Who can set up an SEP IRA?

Any employer can set up an SEP IRA, even if the “employer” is self-employed. First, you must choose a bank, insurance company, or other financial institution to serve as trustee of the SEP IRA. Once you fill out and sign a written agreement as the employer, you can set up an SEP IRA account for each eligible employee.


Who is eligible for an SEP IRA?

You and your employees may qualify for an SEP IRA. Employees must be included if they:

  • Are age 21 or older.
  • Have worked for your business for at least three of the last five years.
  • Have made at least $750 in 2024 and 2023, $650 in 2022 and 2021, or $600 from 2016 to 2020.

If you wish to, however, you can provide SEP plans to employees who do not meet the minimum requirements.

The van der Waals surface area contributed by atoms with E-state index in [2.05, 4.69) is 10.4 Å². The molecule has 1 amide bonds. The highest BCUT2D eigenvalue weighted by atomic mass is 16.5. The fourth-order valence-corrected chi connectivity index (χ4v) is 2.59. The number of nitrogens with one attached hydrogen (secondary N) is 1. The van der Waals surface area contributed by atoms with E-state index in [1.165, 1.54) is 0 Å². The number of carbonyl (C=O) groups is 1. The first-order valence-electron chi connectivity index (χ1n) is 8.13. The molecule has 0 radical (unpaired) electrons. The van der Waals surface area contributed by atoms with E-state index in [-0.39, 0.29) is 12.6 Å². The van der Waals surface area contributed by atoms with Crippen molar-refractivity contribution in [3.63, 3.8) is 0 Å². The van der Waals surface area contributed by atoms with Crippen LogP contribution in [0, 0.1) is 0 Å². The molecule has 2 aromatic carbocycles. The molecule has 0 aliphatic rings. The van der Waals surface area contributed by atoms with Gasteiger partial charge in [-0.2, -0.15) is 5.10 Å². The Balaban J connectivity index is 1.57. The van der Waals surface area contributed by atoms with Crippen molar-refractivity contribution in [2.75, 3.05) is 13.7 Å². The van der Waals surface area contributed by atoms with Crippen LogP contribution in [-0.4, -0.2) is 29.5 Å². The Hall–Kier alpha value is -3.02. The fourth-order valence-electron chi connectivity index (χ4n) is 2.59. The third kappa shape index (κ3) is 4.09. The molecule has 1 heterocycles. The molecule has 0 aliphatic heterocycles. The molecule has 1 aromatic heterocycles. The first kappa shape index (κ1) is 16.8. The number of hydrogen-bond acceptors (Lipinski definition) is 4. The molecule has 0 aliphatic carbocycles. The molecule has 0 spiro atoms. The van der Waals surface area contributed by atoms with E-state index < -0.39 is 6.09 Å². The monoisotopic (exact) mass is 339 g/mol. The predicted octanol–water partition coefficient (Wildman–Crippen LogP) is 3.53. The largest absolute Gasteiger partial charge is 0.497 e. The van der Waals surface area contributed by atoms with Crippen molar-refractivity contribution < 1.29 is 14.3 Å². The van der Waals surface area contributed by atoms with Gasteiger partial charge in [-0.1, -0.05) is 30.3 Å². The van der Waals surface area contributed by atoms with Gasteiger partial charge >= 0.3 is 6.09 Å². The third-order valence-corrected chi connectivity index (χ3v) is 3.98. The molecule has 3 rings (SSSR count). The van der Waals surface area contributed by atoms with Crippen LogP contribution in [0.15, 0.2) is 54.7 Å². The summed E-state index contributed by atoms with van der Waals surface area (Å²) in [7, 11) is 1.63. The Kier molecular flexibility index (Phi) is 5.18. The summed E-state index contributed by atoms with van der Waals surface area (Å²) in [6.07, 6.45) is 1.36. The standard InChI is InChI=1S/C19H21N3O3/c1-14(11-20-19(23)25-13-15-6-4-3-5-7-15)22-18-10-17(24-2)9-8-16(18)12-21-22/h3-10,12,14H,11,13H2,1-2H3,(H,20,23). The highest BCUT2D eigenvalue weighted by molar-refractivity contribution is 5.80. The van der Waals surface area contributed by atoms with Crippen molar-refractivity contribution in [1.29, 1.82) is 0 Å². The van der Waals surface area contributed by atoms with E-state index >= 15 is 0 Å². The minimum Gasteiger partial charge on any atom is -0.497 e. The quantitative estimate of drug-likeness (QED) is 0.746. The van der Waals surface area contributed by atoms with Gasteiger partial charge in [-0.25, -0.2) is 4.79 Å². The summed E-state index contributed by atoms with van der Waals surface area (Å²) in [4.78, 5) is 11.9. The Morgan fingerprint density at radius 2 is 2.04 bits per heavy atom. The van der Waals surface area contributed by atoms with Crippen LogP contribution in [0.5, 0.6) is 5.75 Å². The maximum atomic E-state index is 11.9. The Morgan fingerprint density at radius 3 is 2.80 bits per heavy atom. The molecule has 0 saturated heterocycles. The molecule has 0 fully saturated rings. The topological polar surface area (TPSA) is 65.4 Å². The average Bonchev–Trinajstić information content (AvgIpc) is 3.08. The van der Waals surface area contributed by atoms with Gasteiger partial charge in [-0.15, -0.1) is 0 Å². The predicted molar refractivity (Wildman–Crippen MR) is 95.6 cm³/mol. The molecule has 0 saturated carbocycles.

What are SEP IRA contribution limits?

Contributions you make to each employee’s SEP IRA each year cannot exceed the lesser of:

  • 25% of compensation or
  • $69,000 for 2024

Compensation up to $345,000 in 2024 ($330,000 in 2023, $305,000 in 2022, $290,000 in 2021, $285,000 in 2020, and subject to cost-of-living adjustments for later years) may be considered.

For self-employed workers, there is a calculation you can make to determine how much you are able to contribute. It can be found on the IRS page here.


What are some other options?

An SEP IRA isn’t your only option for saving for retirement if you’re self-employed. There are many ways to invest in your future. Some may replace an SEP plan, while others can act as great additions to any retirement plan you have.


SEP IRA vs. Roth IRA